Planning Circular 2/2017: Town and country planning (fees for monitoring surface coal mining sites) (Scotland) regulations 2017

Planning circular 2/2017 providing guidance on the regulations relating to the fees for monitoring surface coal mining.

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Supportive reasons for a reduction in number of site visits required

18. Section 75D of the Town and Country Planning (Scotland) Act 1997 (as amended by the Planning etc. (Scotland) Act 2006) introduced provisions relating to good neighbour agreements ( GNA). These are voluntary agreements entered into by operators and community bodies such as a community council [5] . Although GNA do not remove the need for effective monitoring of planning conditions they can be considered as relevant when setting the number of annual visits and be used to reaffirm the operator's obligations in relation to the community and to ensure that local people have an on-going role in site activities.

19. GNA are consistent with the Scottish Government's desire for engagement between communities and operators; delivering higher environmental standards; and providing communities with the capacity to resolve local issues. In such circumstances, good neighbour agreements may be able to provide local communities with a transparent and accountable route that gives important reassurances that site activities comply with planning permissions.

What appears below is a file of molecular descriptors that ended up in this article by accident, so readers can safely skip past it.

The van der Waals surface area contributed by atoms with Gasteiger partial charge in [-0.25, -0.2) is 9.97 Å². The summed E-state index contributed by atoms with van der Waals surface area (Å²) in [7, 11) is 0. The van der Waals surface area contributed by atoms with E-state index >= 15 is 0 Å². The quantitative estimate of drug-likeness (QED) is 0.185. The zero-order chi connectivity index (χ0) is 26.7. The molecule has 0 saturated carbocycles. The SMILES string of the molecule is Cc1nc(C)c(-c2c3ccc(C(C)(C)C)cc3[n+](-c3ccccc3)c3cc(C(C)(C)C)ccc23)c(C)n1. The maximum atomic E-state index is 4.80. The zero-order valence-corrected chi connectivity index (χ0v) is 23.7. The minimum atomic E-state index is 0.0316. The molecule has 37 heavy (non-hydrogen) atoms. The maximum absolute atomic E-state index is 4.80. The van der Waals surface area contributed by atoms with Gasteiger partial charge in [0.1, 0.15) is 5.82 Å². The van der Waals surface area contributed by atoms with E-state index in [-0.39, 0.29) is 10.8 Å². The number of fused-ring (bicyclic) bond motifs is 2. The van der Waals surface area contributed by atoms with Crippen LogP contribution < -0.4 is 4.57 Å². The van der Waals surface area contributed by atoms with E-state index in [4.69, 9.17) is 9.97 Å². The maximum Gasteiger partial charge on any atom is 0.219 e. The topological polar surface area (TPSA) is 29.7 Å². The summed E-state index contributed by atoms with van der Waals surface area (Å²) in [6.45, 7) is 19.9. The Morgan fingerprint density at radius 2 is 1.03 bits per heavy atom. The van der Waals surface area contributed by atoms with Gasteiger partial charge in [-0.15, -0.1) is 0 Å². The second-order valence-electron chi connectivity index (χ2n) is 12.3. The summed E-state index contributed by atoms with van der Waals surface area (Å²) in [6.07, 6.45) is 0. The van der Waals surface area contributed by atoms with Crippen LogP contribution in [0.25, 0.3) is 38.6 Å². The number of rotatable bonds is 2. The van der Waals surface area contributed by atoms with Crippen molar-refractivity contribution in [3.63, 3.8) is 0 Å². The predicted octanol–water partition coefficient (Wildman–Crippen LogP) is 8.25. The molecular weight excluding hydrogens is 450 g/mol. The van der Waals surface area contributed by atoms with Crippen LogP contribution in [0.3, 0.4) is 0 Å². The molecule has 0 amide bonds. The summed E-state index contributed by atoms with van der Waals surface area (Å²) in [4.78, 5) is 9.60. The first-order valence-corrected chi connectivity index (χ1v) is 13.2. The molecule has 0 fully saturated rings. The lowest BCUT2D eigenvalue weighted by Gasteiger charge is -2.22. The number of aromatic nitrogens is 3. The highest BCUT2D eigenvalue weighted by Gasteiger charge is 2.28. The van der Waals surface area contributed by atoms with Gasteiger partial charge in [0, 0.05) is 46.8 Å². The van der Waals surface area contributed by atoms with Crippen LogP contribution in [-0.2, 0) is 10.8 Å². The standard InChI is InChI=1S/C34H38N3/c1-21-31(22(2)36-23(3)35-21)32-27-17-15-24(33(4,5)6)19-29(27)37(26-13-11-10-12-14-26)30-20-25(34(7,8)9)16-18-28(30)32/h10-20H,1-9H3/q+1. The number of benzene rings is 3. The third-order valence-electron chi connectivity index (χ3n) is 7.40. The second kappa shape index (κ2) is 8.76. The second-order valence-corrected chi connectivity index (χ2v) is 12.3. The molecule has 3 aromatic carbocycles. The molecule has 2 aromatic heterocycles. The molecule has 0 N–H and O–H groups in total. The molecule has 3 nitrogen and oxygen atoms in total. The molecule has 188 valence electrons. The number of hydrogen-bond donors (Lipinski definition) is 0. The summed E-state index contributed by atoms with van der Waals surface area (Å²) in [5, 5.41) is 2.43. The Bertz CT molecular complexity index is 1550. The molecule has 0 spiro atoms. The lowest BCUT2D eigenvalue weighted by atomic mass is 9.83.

20. Many operators belong to trade associations, which require their members to adhere to Environmental Codes of Practice. Many larger minerals companies also operate Environmental Management Schemes both for their organisations and for individual operations for example ISO 14001. Accreditation with schemes such as these should be considered a relevant factor when agreeing the number of annual monitoring visits. The Scottish Government is supportive of such initiatives.


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